What is Consciousness? Find out in the Documentary AWARE
The traditions of Yoga advocate for a deep inner contemplation of the nature of awareness. The documentary film AWARE: Glimpses of Consciousness is about that very exploration as told by six main characters: a brain researcher, a plant biologist, a Mayan healer, a Tibetan Buddhist monk, a philosopher, and a researcher in psychedelic experience at Johns Hopkins. Each has a different way of approaching this exploration, and the filmmakers allow each participant to speak for themselves. They do not take a didactic position but rather they address questions throughout the film such as What is consciousness? Who or what has it? How is it experienced and known? And, how can we even understand or define it, given that it appears to be so subjective?
Many religious and philosophical traditions, as well as the field of science, have attempted to explore and explain consciousness—but few filmmakers have attempted to tackle this topic. It is quite a task to create a film to represent something as ineffable as awareness, and yet the filmmakers, Eric Black and Frauke Sandig, managed to create a work of art that is highly compelling. The pacing of the film itself evokes in us a meditative awareness that draws us deeply in as we go on a visually stunning journey into the topic, where dialogue is interspersed with scenes of nature in which we can rest. The unhurried presentation allows us to relax and be immersed in the experience, respecting the audience’s ability to actually have an attention span. The cinematography is stunning, offering us abundant images and sounds of nature that evoke both peace and awe, accompanied by a rich and varied soundtrack that contributes to the contemplative mood.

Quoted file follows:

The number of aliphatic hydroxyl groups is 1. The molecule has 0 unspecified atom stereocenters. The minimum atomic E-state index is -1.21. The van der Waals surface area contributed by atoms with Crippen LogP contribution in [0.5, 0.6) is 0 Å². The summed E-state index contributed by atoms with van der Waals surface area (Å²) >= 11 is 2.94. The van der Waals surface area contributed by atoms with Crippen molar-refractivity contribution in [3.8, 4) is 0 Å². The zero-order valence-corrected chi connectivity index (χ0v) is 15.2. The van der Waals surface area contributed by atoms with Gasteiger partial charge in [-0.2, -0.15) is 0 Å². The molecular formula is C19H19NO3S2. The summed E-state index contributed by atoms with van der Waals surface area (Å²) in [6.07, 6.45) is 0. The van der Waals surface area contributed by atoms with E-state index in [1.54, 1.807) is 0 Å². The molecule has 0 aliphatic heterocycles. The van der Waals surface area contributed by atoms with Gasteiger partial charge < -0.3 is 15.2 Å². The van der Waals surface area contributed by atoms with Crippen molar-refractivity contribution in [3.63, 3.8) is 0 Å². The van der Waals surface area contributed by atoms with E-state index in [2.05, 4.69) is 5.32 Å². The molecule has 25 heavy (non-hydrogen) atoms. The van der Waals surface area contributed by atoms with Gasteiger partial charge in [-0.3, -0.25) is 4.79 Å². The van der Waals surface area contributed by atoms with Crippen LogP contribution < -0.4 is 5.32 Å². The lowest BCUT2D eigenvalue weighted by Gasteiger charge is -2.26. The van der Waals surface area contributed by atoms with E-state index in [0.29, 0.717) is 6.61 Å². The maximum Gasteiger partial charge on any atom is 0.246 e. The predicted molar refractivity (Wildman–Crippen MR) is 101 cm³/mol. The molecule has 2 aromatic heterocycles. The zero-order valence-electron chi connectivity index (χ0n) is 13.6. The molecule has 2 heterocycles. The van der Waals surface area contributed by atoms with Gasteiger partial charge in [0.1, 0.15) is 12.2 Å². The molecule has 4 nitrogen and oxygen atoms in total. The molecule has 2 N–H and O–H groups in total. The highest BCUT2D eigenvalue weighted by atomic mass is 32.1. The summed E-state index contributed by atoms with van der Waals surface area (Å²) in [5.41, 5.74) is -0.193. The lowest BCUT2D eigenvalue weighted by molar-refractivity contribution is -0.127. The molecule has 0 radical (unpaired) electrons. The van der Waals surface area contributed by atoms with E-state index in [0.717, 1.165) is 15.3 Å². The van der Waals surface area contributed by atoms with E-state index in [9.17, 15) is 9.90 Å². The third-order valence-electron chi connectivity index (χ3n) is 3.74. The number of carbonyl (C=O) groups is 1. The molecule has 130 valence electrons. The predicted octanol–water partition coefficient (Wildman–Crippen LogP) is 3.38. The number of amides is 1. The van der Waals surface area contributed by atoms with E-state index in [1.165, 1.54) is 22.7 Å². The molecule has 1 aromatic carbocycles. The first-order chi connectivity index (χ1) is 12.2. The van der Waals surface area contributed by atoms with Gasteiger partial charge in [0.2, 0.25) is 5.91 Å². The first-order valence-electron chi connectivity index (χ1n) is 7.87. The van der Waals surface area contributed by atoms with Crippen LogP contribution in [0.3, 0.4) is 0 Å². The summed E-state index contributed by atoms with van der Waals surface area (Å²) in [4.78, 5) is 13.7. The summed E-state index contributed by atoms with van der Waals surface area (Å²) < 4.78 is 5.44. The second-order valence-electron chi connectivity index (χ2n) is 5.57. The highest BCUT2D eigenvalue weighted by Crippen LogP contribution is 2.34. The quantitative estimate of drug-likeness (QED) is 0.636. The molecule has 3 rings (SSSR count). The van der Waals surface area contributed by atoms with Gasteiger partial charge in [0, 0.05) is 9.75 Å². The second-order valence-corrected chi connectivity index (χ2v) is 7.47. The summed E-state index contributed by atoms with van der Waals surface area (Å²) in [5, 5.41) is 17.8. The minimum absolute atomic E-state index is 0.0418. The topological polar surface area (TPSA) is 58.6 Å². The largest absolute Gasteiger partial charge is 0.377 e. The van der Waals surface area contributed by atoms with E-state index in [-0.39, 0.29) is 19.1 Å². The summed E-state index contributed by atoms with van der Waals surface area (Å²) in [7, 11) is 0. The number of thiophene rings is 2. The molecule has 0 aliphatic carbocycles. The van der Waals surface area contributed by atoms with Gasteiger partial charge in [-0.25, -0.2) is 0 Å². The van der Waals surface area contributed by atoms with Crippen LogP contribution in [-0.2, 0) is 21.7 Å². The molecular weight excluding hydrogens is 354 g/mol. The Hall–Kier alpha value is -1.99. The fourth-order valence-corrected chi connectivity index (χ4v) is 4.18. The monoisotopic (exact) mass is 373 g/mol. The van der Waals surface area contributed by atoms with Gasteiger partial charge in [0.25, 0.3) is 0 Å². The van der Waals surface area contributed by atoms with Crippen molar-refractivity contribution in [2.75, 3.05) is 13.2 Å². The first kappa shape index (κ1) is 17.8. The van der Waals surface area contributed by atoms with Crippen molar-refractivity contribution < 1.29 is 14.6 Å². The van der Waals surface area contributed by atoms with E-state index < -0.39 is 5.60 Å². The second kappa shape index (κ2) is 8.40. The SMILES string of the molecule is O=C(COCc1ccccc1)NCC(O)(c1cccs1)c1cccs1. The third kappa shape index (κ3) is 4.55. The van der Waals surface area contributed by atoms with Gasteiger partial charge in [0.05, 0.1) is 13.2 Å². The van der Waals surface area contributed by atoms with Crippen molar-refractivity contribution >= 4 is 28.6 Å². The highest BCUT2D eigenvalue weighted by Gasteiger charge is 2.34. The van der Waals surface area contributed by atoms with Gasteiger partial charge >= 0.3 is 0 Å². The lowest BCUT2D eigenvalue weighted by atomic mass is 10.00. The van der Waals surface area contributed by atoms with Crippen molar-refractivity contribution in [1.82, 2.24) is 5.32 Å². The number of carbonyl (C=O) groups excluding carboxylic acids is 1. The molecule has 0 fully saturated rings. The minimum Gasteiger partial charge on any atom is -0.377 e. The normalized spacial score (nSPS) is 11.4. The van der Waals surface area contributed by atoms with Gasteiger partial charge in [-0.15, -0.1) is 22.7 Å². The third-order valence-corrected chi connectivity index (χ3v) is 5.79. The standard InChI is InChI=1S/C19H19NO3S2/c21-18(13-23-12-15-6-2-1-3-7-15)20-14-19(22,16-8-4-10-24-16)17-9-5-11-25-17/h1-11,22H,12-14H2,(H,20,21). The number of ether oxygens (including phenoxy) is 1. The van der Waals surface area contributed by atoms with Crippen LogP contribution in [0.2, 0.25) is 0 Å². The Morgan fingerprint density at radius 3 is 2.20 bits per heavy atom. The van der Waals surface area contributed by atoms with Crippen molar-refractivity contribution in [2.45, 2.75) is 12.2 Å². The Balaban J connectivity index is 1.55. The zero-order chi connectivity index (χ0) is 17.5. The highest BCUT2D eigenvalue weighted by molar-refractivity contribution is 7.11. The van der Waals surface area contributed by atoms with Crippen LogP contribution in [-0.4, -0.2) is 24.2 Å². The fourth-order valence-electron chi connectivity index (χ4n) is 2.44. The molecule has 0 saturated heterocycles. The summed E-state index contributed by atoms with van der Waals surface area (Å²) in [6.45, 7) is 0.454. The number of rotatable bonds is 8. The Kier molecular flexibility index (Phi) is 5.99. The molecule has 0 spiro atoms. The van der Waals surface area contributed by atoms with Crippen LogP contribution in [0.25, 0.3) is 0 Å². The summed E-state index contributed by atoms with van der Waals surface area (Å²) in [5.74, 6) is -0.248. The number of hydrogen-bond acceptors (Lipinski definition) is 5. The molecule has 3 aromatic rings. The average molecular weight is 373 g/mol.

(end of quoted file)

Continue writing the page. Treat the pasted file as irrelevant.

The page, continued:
Questioning our Assumptions
One of the appealing things about the documentary AWARE is that we are not asked to accept any one particular point of view, rather we are invited to listen, ponder, and perhaps question our own assumptions and beliefs about the world. During each interview, we get up close and personal with the characters, who each speak about consciousness from years of dedication with genuine humility. We can see and feel their tremendous sense of awe, wonder, and curiosity for their chosen field of study.
Experts Featured in the Documentary AWARE
The interviews start with Christof Koch, president and chief scientist of the Allen Institute for Brain Science in Seattle. Koch begins by telling us about a transformative psychedelic experience he had years ago, which in part fuels his research into how the brain produces subjective feelings. He states that his own personal goal “is to understand how consciousness fits into the universe, how it fits in with the laws of physics and biology that have been so successful in describing everything else.” And yet, he questions how this “grey goo” (the brain) produces feelings of love, for example, and suggests that consciousness might actually be a fundamental feature of the universe.
Moving to Nepal, we are introduced to Matthieu Ricard, a Buddhist monk who formerly worked in science, who tells us that he is engaged similarly in the “rigorous pursuit of knowledge” through studying consciousness from the inside, where, he says, we can discover through meditation a “self-illuminating nondual awareness, maximal clarity, a limpidity of the mind.” We see Ricard spinning the dharma wheels in the streets of Kathmandu, chanting with other Tibetan monks, meditating on the beach, and in a playful dialogue with his teacher, Mingyur Rinpoche.